"Every seventh year we will forgo working the land and will cancel all debts." —Nehemiah 10:31
In Kenya, 1.3 million people are living with HIV/AIDS, and many lack essential medicine and food. Half the population lives in poverty; 40 percent are unemployed. Yet, in recent years, the Kenyan government has had to pay as much in debt payments to foreign creditors—hundreds of millions a year just in interest—as it has for water, health, agriculture, roads, transport, and the finance ministry combined! With this budget, Kenya attempts to fund HIV/AIDS treatment, meager agricultural extension services for poor farmers, and a deteriorated road network that needs an estimated $1 billion in repairs.
Most of Kenya's external debt of some $10 billion was racked up during the 24-year dictatorship of Daniel Arap Moi, which lasted until 2002. Moi and other corrupt government officials salted away billions in private bank accounts, as Western governments were well aware. Yet, the International Monetary Fund and the World Bank, which are controlled by the United States and other wealthy countries, continued to lend to Kenya until 1997.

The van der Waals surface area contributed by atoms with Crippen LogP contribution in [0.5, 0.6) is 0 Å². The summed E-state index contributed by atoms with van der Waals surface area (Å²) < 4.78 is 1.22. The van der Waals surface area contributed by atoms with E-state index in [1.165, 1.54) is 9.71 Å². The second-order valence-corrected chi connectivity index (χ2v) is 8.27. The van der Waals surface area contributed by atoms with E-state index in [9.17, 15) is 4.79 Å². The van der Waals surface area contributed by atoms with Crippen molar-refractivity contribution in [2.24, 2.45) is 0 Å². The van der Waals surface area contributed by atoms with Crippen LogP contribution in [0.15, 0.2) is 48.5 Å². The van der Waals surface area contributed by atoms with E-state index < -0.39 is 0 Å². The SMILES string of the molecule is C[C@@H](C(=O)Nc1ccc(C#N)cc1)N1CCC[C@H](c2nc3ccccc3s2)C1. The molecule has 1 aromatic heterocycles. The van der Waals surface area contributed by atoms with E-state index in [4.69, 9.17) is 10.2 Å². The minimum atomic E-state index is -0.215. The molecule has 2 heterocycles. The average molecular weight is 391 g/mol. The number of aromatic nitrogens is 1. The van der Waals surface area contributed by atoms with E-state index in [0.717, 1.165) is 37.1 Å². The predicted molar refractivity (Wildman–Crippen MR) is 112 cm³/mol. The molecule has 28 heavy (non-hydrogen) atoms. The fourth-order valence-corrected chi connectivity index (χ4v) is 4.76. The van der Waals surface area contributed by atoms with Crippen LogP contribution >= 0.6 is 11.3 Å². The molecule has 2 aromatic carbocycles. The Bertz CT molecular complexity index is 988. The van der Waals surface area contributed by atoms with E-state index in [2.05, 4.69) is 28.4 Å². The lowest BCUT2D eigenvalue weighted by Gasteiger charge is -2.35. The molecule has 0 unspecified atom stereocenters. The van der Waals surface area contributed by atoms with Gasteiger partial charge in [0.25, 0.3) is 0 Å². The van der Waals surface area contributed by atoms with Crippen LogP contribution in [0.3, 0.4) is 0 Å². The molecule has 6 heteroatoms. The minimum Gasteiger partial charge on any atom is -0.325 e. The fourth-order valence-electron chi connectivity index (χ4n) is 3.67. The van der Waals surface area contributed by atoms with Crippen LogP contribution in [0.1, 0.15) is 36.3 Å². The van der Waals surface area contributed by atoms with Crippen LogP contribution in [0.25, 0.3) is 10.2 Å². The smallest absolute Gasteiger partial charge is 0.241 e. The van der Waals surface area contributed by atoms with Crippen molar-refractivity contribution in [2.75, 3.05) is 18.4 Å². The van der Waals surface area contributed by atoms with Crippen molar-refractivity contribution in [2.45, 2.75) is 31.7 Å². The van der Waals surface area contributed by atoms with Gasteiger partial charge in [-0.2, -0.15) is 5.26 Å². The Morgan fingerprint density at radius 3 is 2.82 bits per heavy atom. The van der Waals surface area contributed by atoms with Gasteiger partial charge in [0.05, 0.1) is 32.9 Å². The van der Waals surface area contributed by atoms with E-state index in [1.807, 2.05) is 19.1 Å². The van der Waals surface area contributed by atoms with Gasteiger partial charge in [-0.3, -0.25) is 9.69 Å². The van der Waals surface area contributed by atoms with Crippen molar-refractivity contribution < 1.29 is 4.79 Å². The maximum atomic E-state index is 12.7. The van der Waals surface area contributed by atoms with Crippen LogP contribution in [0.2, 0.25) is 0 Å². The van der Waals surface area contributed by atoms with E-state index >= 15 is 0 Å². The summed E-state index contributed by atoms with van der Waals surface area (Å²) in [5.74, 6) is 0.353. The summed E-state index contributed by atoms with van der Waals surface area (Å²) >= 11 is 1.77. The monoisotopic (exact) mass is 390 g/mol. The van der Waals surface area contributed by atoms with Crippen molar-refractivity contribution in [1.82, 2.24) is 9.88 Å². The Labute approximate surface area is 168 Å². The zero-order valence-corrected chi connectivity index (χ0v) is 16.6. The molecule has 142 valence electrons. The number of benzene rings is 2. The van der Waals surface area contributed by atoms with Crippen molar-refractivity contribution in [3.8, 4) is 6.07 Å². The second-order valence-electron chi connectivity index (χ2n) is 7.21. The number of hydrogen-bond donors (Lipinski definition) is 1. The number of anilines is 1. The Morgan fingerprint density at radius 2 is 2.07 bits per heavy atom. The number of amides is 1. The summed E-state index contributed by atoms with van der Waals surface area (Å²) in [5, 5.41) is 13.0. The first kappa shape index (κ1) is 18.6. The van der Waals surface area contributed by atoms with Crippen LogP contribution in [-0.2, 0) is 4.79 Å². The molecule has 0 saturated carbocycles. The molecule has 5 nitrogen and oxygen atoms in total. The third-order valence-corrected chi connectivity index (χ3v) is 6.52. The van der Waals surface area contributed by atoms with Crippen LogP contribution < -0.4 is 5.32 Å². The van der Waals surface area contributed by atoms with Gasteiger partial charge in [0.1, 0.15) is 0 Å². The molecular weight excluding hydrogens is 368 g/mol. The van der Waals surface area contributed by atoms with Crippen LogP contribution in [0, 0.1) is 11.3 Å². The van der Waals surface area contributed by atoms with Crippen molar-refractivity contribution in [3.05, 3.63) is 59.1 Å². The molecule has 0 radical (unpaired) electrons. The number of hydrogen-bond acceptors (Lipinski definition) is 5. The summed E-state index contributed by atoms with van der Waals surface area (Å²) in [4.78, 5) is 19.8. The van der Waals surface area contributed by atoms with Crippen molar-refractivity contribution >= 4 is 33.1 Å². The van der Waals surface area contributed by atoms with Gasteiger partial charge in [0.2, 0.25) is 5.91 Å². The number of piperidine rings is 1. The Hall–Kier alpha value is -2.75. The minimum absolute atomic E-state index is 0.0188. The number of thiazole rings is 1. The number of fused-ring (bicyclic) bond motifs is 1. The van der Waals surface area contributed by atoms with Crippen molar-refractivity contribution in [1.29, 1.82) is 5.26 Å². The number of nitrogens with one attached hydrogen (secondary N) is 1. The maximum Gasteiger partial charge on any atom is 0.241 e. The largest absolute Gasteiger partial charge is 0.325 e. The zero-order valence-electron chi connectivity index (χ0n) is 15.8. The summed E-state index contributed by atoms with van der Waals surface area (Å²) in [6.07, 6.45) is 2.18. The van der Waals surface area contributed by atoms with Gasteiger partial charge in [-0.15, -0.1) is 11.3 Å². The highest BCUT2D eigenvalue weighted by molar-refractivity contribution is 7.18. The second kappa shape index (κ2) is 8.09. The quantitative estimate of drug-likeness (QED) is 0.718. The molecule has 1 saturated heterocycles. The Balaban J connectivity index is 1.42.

As Wangari Maathai, Kenyan environmental activist and Nobel Peace Prize winner, puts it, "The people who are really being punished [for Kenya's debt] are the poor people who never received that money to begin with. ... Those who did business with our leaders knew they were corrupt, that they were not delivering services, that the money was quite often stolen and stashed away. Yet when you request cancellation [of debts], people want to pretend that you got that money."